A British man killed in an attack on a hotel in Nairobi, Kenya, has been named as Luke Potter by the international development charity he worked for.
In a statement, Gatsby said it was “shocked and saddened” by the death of its Africa programmes director.
Mr Potter was among at least 14 people killed. It is understood a member of the UK Special Forces was involved in a rescue operation at the complex.
The Somalia-based militant group al-Shabab said it was behind the attack.
Gunmen stormed the complex in the capital on Tuesday. Gunfire and explosions continued into Wednesday before President Uhuru Kenyatta announced the siege had ended.
The Foreign Office said another Briton was also wounded in the attack.
In a statement, Gatsby Africa said Mr Potter had “devoted the past ten years of his career to helping some of the poorest and most vulnerable people in the world” and had worked with the charity for more than three years, carrying out assignments across East Africa.
“Luke was respected by all he worked with, bringing huge drive, determination, a relentless work ethic, and a thirst for new ideas to every project,” the statement said.
“He brought a calm head and his unique sense of humour to every situation.”
It said Mr Potter was “instrumental” in establishing the organisation’s forestry programme in Kenya and provided “crucial leadership, guidance and support” to other programmes in Tanzania and Rwanda.
The charity said its “thoughts and deepest condolences” were with Mr Potter’s family, partner, daughter and friends and they were offering support to them and their own staff.
The UK High Commissioner to Kenya, Nic Hailey, confirmed the death of a British man on Twitter.
“I’m very sad to confirm that we believe at least one British national has been killed in the attack,” he said.
“We are providing our support to his family and friends at this very difficult time.”
The Foreign Office added it was “in contact with the Kenyan authorities” and was “ready to help any other British people affected”.
It is understood a member of the British SAS – who was in Kenya as part of a training team – was involved in rescuing hostages.
The armed special forces soldier entered the hotel complex to help rescue the trapped civilians and, according to a source, fired his weapon.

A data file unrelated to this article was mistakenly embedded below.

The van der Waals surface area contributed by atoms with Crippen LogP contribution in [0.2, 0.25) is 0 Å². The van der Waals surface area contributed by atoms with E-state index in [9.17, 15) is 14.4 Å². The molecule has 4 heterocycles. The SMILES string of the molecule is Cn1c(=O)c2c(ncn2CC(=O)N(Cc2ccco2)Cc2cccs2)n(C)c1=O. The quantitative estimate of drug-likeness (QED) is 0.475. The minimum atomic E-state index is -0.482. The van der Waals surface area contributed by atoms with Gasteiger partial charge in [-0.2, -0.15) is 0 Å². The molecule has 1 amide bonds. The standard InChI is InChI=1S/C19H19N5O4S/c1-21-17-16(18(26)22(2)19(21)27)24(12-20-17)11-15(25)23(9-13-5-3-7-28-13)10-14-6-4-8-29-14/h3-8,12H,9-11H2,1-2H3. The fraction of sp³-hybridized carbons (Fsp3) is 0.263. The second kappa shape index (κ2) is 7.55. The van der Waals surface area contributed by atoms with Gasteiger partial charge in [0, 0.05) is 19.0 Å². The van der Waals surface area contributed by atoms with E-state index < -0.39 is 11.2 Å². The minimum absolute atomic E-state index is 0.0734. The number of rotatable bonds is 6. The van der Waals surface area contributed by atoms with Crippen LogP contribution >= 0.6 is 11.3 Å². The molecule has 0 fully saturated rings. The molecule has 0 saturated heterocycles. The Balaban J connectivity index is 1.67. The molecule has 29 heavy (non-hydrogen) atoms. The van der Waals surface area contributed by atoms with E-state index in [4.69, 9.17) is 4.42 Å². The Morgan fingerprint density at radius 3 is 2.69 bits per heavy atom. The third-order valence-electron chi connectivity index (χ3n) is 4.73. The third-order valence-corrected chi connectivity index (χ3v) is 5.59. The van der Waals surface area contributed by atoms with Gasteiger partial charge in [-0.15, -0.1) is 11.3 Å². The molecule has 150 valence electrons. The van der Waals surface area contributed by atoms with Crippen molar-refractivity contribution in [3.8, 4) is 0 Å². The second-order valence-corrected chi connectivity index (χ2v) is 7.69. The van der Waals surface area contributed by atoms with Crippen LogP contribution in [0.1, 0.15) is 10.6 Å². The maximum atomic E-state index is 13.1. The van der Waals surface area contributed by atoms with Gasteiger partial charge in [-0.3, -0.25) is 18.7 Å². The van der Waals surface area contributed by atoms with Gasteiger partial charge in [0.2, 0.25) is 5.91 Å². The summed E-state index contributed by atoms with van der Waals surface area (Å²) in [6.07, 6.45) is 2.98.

He is believed to have been working alongside members of the US Special Forces, who were already in Nairobi when the attack took place.
Foreign Secretary Jeremy Hunt said on Twitter: “Really tragic news from Kenya – my thoughts are with the families and friends who have lost loved ones in this attack including one British citizen.
“UK stands with Kenya at this difficult time. Our team in Nairobi are supporting all Brits affected.”
On Wednesday morning, President Kenyatta announced the assault was over, adding that the “terrorists” had been “eliminated” and more than 700 civilians had been evacuated to safety.
He said: “We will seek out every person that was involved in the funding, planning and execution of this heinous act.
“We are a country governed by laws, rules and regulations – a country that embraces peaceful coexistence… I must also state that we are also a nation that never forgets those who hurt our children.”
The president said 14 “innocent” people had been killed in the attack.
However, the number was queried by the Kenyan Red Cross, who put the death toll at 24.
The US State Department said an American man was among those killed.
The luxury complex, which houses the DusitD2 hotel as well as offices, is in the Westlands district of the city.
The attack began at about 15:00 local time (12:00 GMT) on Tuesday, when four gunmen threw bombs at vehicles in the car park, before entering the lobby, where one blew himself up, police say.
Security camera footage showed at least four heavily armed men walking in and opening fire. There are reports they had been seen visiting the compound in recent days.
When the gunmen first entered the complex there was confusion, as people first tried to escape to freedom and then retreated into the building as they came under fire.
Many civilians remained holed up in the complex for several hours, as they hid from the attackers in bathrooms, and even under tables and chairs.
Groups of civilians were escorted to safety by security forces throughout the night.
In the early hours of Wednesday, more than 100 people were rescued. About 30 people are being treated at Nairobi hospitals, media reports say.